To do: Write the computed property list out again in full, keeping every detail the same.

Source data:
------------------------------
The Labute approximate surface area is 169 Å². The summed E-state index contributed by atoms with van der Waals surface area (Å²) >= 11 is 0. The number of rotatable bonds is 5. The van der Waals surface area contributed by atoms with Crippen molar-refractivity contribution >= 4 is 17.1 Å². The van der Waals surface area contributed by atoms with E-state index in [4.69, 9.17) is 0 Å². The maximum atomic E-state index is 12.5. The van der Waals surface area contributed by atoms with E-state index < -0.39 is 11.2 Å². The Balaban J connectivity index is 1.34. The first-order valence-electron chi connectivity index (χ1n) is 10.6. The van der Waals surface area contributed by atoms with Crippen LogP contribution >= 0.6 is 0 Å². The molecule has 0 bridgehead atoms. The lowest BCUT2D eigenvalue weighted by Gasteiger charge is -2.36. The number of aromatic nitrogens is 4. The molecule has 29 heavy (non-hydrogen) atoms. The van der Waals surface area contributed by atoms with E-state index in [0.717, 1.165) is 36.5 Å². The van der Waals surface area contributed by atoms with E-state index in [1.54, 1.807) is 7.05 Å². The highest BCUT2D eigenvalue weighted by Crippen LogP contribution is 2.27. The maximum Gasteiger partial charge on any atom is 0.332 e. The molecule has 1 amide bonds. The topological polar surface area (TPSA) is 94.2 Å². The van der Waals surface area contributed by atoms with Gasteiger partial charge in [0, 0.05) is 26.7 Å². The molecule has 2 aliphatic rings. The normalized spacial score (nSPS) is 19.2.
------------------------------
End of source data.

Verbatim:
The Labute approximate surface area is 169 Å². The summed E-state index contributed by atoms with van der Waals surface area (Å²) >= 11 is 0. The number of rotatable bonds is 5. The van der Waals surface area contributed by atoms with Crippen molar-refractivity contribution >= 4 is 17.1 Å². The van der Waals surface area contributed by atoms with E-state index in [4.69, 9.17) is 0 Å². The maximum atomic E-state index is 12.5. The van der Waals surface area contributed by atoms with E-state index < -0.39 is 11.2 Å². The Balaban J connectivity index is 1.34. The first-order valence-electron chi connectivity index (χ1n) is 10.6. The van der Waals surface area contributed by atoms with Crippen LogP contribution >= 0.6 is 0 Å². The molecule has 0 bridgehead atoms. The lowest BCUT2D eigenvalue weighted by Gasteiger charge is -2.36. The number of aromatic nitrogens is 4. The molecule has 29 heavy (non-hydrogen) atoms. The van der Waals surface area contributed by atoms with E-state index in [0.717, 1.165) is 36.5 Å². The van der Waals surface area contributed by atoms with E-state index in [1.54, 1.807) is 7.05 Å². The highest BCUT2D eigenvalue weighted by Crippen LogP contribution is 2.27. The maximum Gasteiger partial charge on any atom is 0.332 e. The molecule has 1 amide bonds. The topological polar surface area (TPSA) is 94.2 Å². The van der Waals surface area contributed by atoms with Gasteiger partial charge in [0, 0.05) is 26.7 Å². The molecule has 2 aliphatic rings. The normalized spacial score (nSPS) is 19.2.